Too often, common sense goes out the window, but no number of exams can make sure someone uses common sense.

  3. Oh Dear! The anonymous 1st poster is an embarrassingly good advert for RDR! Chris’s point is entirely right. SP’s are widely sold as low risk, when they are very high risk, but only occasionally. Those ‘mutual funds’ Anonymous derides include ETF’s and passive’s if charging is the issue, and though they can go down as well as up, the right way to achieve security for old ladies is to asset allocate across them, not to rely on an actuary and a derivatives salesman. The only guarantee in an SP is the manufacturer’s turn. All risk belongs to the old lady! That banks sell these at a far greater rate than IFAs is one of the things RDR will exacerbate, but if IFAs are as rude and wrong as Anonymous so often is, perhaps tour numbers should be thinned. If you can’t put your name to it you should not say it.

  4. Interesting article – suppose he should have started with ‘We are Independent Financial Advisers who specialise in collective investments’ (taken from Churchill Investments website – apologies for any copyright infringement!) to declare his starting position.

    Yet his company recommend funds that use derivatives for downside protection…..

    As i said, interesting article

    Personally I think that SP’s have a role to play, alongside Collectives and cash within a portfolio – but that’s just my personal opinion

  5. The Sunday Times Personal Finance Guide to Tax Free Savings:

    I was well aware of Christopher Gilchrist as a long standing and well respected financial author and broadcaster but wasn’t aware of his directorship of an IFA business – not sure how he has time to do that as well.

    I was drawn to this article through a bye-line which said that he was depressed by the increasing use of CAR and I thought, ‘why is Customer Agreed Remuneration depressing’? The dangers of acronims!

    The article and responses reveal the great schism which still runs straight down the middle of the UK adviser community – which is why MPs and others complain that there is no ‘one voice’ from the IFA industry. That schism is the difference between salesmen advisers looking for product to sell (the more ‘bells and whistles the better’) and service orientated advisers seeking investment portfolios to manage and the cheapest and purest method of accessing each ‘asset class’.

    Both can legitimately be called advisers but each has a very different business model and approach to what constitutes customer satisfaction. The former (e.g. Mr Anonymous, they normally are) simply don’t understand the latter and the latter (Mr Gilchrist and most of what are now called ‘New Model Advisers’) regard provider added complication (aka Structured Products) with complete suspicion and disdain.

    In fact, each can be appropriate but in different markets.

  6. The most common, though not universal, feature of SCARPS is that they provide an underwritten (and thus conditional) guarantee of returning at maturity the original capital, provided that the level of a particular stock market index (nowadays, usually the FTSE 100) at maturity has at no time fallen by more than 50% relative to its level at inception or, if it has done, then it has recovered fully.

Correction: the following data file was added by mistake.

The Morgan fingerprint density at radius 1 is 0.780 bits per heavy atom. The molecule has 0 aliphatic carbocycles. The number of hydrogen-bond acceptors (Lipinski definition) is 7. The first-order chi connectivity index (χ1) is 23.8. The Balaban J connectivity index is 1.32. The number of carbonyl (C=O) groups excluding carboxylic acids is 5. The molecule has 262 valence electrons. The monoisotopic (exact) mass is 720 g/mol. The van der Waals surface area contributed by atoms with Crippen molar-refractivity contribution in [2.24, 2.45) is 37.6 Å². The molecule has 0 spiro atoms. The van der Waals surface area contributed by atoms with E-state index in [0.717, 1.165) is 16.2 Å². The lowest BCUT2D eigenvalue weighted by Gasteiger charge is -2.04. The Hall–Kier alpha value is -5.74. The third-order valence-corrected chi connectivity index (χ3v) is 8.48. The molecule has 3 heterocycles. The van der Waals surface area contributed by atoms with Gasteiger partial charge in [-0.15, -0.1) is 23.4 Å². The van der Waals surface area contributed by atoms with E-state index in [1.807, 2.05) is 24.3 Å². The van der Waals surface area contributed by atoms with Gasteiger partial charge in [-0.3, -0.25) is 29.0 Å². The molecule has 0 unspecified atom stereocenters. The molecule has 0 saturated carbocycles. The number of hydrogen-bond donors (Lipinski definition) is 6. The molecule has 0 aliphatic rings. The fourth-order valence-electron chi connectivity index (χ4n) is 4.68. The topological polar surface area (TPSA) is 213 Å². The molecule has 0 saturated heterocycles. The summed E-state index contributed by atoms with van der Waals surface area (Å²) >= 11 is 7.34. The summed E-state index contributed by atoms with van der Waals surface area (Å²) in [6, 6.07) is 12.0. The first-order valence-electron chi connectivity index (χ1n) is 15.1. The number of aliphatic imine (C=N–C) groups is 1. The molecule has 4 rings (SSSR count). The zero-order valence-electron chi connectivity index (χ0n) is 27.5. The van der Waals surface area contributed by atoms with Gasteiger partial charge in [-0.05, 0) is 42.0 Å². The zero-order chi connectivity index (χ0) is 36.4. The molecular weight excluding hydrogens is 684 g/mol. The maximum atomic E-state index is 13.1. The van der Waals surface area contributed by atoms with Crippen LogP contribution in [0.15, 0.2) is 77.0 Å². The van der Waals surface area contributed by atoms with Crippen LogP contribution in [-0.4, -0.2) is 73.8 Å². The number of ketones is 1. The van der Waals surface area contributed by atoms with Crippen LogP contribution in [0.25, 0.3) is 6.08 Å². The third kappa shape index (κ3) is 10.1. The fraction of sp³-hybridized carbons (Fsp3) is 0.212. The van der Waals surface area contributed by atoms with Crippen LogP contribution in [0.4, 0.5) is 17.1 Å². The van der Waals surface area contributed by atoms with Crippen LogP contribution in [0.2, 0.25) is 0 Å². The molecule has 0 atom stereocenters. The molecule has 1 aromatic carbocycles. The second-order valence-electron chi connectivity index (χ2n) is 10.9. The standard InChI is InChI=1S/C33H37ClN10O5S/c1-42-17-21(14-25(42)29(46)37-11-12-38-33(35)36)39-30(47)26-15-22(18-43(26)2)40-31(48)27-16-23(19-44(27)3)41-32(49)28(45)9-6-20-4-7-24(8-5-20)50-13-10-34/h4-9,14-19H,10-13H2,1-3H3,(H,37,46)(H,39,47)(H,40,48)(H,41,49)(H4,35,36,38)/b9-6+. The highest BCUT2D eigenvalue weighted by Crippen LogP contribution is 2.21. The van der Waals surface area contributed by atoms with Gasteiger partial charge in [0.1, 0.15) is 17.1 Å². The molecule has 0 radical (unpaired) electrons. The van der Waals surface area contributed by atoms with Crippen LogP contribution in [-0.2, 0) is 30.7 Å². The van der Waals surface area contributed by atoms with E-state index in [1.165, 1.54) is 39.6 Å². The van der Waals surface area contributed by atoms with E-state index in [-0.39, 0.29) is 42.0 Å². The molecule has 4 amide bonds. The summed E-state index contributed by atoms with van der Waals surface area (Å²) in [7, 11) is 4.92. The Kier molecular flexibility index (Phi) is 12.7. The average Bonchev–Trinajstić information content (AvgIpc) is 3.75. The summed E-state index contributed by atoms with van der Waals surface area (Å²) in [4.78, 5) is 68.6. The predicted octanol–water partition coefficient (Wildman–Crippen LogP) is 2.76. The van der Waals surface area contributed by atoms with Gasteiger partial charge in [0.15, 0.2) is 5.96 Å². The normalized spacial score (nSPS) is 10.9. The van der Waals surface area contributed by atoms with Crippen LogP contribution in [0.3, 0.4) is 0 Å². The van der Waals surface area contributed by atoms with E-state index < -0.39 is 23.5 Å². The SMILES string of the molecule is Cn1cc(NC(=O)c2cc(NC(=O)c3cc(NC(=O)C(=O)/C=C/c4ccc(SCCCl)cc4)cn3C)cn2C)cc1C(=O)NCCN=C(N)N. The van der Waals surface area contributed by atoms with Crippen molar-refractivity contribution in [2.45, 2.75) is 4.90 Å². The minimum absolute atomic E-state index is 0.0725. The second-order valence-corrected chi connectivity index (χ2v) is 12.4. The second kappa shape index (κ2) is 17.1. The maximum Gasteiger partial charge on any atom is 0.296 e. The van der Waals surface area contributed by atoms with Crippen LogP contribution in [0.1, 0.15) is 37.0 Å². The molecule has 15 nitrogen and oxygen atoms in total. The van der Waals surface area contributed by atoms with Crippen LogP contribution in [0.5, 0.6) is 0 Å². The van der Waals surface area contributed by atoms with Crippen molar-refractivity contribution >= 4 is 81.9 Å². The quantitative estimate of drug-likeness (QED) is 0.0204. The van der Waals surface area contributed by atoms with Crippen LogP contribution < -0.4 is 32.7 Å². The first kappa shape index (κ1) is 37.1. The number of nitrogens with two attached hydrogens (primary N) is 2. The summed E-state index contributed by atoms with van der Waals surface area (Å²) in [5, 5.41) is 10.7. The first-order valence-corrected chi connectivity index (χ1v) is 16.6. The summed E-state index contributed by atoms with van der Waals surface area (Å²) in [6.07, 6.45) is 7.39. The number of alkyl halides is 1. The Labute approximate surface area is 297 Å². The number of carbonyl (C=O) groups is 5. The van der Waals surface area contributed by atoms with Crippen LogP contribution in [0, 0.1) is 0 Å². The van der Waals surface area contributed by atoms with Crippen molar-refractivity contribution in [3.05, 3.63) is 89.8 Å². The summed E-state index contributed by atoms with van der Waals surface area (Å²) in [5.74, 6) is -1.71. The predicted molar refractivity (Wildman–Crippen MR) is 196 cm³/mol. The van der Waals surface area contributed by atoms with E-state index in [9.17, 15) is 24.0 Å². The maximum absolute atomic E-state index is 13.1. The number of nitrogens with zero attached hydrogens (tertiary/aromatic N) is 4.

With this in mind, allied to a suitably strong counterparty, timing is critically important. 2003, when the FTSE was at a very low ebb (a bit below 3,400 I seem to recall), was a good time to consider SCARPS, because the upside potential of the index was very much greater than its downside potential. In other words, the risk of loss was minimal, because the likelihood of the FTSE falling over the then coming five years by more than 50% from 3,400 was, I suggest, pretty minuscule. UK plc really would be in big trouble if the FTSE 100 index fell below 1,700.

    By comparison, 2008, when the index had edged up past 6,000 on the back of a dangerously unsustainable boom in the UK economy, was a very unwise time to be recommending anything linked to the performance of the FTSE 100 index. With exactly the same product structure as outlined above, the risk of capital loss was of an entirely different order.

    And there are, these days, a number of SP’s backed by very strong counterparties (e.g. Barclays) that (conditionally) guarantee to return the capital at maturity irrespective of what the index does. They may not offer the potential for very exciting returns, but you pay your money and you take your choice. A good adviser will explain to his client these considerations in terms that most people of at least reasonable intelligence can understand.

    I have a client aged 77 (still a sharp old buzzard) who has sought my advice on options for reinvesting the proceeds of a With Profits Bond. It had performed acceptably well in its early days but had gradually gone the way of most With Profits investments over the past 10 years. He’s not unhappy, just looking for something different going forward from here.

    I provided him with summaries of all the SP’s currently approved by our network and discussed with him the positives and negatives of such products. He duly considered it all and then declared his preference for a portfolio of low to moderate risk unit trusts, notwithstanding that their values will of course undergo a measure of ebb and flow from time to time.

    That’s fine by me, because he’s made an informed choice ~ and not on the basis of risk but on the basis of flexibility and access.

    Chris’ article, though typically well written, appears completely to overlook all these considerations.